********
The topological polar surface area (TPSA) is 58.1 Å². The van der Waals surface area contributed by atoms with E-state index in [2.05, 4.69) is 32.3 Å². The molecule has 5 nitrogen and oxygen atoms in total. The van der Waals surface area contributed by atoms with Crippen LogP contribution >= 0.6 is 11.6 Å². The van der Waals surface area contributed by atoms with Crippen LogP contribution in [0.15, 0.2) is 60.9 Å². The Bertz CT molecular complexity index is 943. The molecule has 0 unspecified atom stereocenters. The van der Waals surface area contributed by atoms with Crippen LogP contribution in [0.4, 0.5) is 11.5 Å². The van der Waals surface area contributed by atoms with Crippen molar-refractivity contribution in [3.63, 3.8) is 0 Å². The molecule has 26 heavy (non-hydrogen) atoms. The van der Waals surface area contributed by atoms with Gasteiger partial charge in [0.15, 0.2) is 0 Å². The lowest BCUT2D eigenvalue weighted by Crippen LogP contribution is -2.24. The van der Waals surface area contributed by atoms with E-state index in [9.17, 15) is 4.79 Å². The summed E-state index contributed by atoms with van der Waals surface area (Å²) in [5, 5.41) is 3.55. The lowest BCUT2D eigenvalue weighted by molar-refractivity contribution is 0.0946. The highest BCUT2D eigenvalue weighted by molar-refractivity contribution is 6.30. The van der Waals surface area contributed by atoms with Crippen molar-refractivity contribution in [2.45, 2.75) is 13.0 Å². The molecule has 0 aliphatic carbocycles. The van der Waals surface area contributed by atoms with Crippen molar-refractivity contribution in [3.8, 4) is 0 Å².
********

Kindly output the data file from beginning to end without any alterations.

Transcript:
The topological polar surface area (TPSA) is 58.1 Å². The van der Waals surface area contributed by atoms with E-state index in [2.05, 4.69) is 32.3 Å². The molecule has 5 nitrogen and oxygen atoms in total. The van der Waals surface area contributed by atoms with Crippen LogP contribution >= 0.6 is 11.6 Å². The van der Waals surface area contributed by atoms with Crippen LogP contribution in [0.15, 0.2) is 60.9 Å². The Bertz CT molecular complexity index is 943. The molecule has 0 unspecified atom stereocenters. The van der Waals surface area contributed by atoms with Crippen LogP contribution in [0.4, 0.5) is 11.5 Å². The van der Waals surface area contributed by atoms with Crippen molar-refractivity contribution in [3.63, 3.8) is 0 Å². The molecule has 26 heavy (non-hydrogen) atoms. The van der Waals surface area contributed by atoms with Gasteiger partial charge in [0.15, 0.2) is 0 Å². The lowest BCUT2D eigenvalue weighted by Crippen LogP contribution is -2.24. The van der Waals surface area contributed by atoms with E-state index in [9.17, 15) is 4.79 Å². The summed E-state index contributed by atoms with van der Waals surface area (Å²) in [5, 5.41) is 3.55. The lowest BCUT2D eigenvalue weighted by molar-refractivity contribution is 0.0946. The highest BCUT2D eigenvalue weighted by molar-refractivity contribution is 6.30. The van der Waals surface area contributed by atoms with Crippen molar-refractivity contribution in [2.45, 2.75) is 13.0 Å². The molecule has 0 aliphatic carbocycles. The van der Waals surface area contributed by atoms with Crippen molar-refractivity contribution in [3.8, 4) is 0 Å².